She received a smiling greeting from Hildred and a glare from Natchua, which she knew by now not to take personally. It wasn’t personal, and wasn’t even the usual hostility that drow often held toward surface elves and vice versa; Natchua was simply, as usual, trying for the “brooding badass” look, and as usual managing only to come off as surly. The three soldier boys all eyed her with interest.
“Well, hello,” she purred at them. “I don’t believe you’ve had the pleasure.”
“Not so far,” said the swarthy one to her right, grinning. “Am I going to?”
“I haven’t,” Chase complained. “Rumor has it that makes me the only one in town.”
“Funny thing is,” she said airily, setting a stack of copper coins on the table, “he keeps saying things like that to me, and yet appears to think he’s going to get somewhere. Deal me in.”
“I am very stupid,” Chase agreed, nodding solemnly. “This is known.”
It was a good group to work. Chase and Rook, the soldier with the olive complexion, were jokers and talkers, keeping conversation going. Finchley, Hildred and Tanq were quieter, but affable; Natchua and Moriarty were too sullen and stiff, respectively, to contribute much, but that was fine. A group that size would have been chaos with everybody talking over each other. Prin could apply her charm in chaos—she could apply it anywhere, but chaos was less than ideal.
A few hands and a pitcher of beer were enough for her to get the measure of her targets. Moriarty she dismissed as a prospect to leverage. Not that she couldn’t do it, but guys like him required a lot of effort and very particular tactics, which she had neither time nor inclination to pursue. Finchley and Rook were likelier prospects, though the personalities demanded such different approaches that she wouldn’t really be able to work both at one time. Luckily, she’d placed herself right between them at the table, and both kept giving her eyes of interest. Prin didn’t devote great time or attention to her looks; sometimes, in company like this, being an elf was all it took.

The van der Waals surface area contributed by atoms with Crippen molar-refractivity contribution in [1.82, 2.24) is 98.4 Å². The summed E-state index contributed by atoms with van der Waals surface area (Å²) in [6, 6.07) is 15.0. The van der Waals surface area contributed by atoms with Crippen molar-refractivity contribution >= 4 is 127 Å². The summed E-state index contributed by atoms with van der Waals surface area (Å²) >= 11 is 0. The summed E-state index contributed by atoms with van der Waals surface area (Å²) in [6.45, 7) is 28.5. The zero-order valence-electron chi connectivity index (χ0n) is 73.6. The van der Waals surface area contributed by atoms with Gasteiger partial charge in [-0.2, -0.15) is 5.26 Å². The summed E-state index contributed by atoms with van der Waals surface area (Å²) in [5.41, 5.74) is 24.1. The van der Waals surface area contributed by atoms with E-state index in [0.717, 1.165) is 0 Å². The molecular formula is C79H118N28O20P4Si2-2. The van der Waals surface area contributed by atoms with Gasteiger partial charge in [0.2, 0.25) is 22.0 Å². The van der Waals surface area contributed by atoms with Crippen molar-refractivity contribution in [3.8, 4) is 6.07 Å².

Half an hour after sitting down (it didn’t do to rush these things), she’d settled on Rook as her best prospect, as he was clearly the more careless of them. Getting useful intel on Tellwyrn out of him here, now, during a loud poker game, wasn’t really an option, but she had plenty of room to strike up a rapport to be leveraged later. This couldn’t all be done in one night.
Hopefully that would be enough to keep Thumper off her for a while longer.
She had just gotten down to a seriously, slowly escalating campaigns of subtle touches and flirtatious glances when a man stepped up to their table.
“Evenin’, folks,” he said, tipping his hat politely. “This a closed game or can an old wanderer join in? Ain’t had a good round of cards in far too long.”
Principia gave him a carefully calculated look—not overtly hostile, but not one he’d have mistaken for welcome. Such an addition would shift the dynamic of the group, and she’d have to take time to adjust her tactics. She needed to come out of this with, at minimum, plans to meet up with Rook later. Something concrete, as Thumper wasn’t the sort to understand subtler degrees of progress.